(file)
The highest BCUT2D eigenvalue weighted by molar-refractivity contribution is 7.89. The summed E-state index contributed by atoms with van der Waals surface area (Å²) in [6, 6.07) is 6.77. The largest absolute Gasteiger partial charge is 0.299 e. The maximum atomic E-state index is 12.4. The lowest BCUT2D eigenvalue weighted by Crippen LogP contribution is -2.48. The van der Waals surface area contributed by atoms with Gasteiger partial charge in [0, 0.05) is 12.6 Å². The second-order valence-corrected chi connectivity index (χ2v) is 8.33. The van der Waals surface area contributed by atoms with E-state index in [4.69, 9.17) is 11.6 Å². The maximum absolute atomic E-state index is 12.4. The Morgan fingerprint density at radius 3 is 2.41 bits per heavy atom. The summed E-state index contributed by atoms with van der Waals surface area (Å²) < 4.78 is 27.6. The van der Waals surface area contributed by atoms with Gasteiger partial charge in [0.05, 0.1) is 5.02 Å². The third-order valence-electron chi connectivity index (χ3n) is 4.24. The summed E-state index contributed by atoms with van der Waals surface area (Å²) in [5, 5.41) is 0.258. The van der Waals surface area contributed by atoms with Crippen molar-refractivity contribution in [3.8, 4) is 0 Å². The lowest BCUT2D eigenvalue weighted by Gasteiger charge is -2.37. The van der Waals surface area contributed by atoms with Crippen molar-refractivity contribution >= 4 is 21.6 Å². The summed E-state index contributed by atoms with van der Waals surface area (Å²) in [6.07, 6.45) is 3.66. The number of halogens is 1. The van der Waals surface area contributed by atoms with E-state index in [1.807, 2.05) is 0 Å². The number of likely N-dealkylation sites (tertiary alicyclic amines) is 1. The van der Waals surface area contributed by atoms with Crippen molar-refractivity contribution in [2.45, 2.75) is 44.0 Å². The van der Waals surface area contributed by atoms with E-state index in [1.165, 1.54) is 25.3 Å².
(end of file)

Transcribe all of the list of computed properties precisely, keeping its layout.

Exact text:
The highest BCUT2D eigenvalue weighted by molar-refractivity contribution is 7.89. The summed E-state index contributed by atoms with van der Waals surface area (Å²) in [6, 6.07) is 6.77. The largest absolute Gasteiger partial charge is 0.299 e. The maximum atomic E-state index is 12.4. The lowest BCUT2D eigenvalue weighted by Crippen LogP contribution is -2.48. The van der Waals surface area contributed by atoms with Gasteiger partial charge in [0, 0.05) is 12.6 Å². The second-order valence-corrected chi connectivity index (χ2v) is 8.33. The van der Waals surface area contributed by atoms with E-state index in [4.69, 9.17) is 11.6 Å². The maximum absolute atomic E-state index is 12.4. The Morgan fingerprint density at radius 3 is 2.41 bits per heavy atom. The summed E-state index contributed by atoms with van der Waals surface area (Å²) < 4.78 is 27.6. The van der Waals surface area contributed by atoms with Gasteiger partial charge in [0.05, 0.1) is 5.02 Å². The third-order valence-electron chi connectivity index (χ3n) is 4.24. The summed E-state index contributed by atoms with van der Waals surface area (Å²) in [5, 5.41) is 0.258. The van der Waals surface area contributed by atoms with Crippen molar-refractivity contribution in [3.8, 4) is 0 Å². The lowest BCUT2D eigenvalue weighted by Gasteiger charge is -2.37. The van der Waals surface area contributed by atoms with Crippen molar-refractivity contribution >= 4 is 21.6 Å². The summed E-state index contributed by atoms with van der Waals surface area (Å²) in [6.07, 6.45) is 3.66. The number of halogens is 1. The van der Waals surface area contributed by atoms with E-state index in [1.807, 2.05) is 0 Å². The number of likely N-dealkylation sites (tertiary alicyclic amines) is 1. The van der Waals surface area contributed by atoms with Crippen molar-refractivity contribution in [2.45, 2.75) is 44.0 Å². The van der Waals surface area contributed by atoms with E-state index in [1.165, 1.54) is 25.3 Å².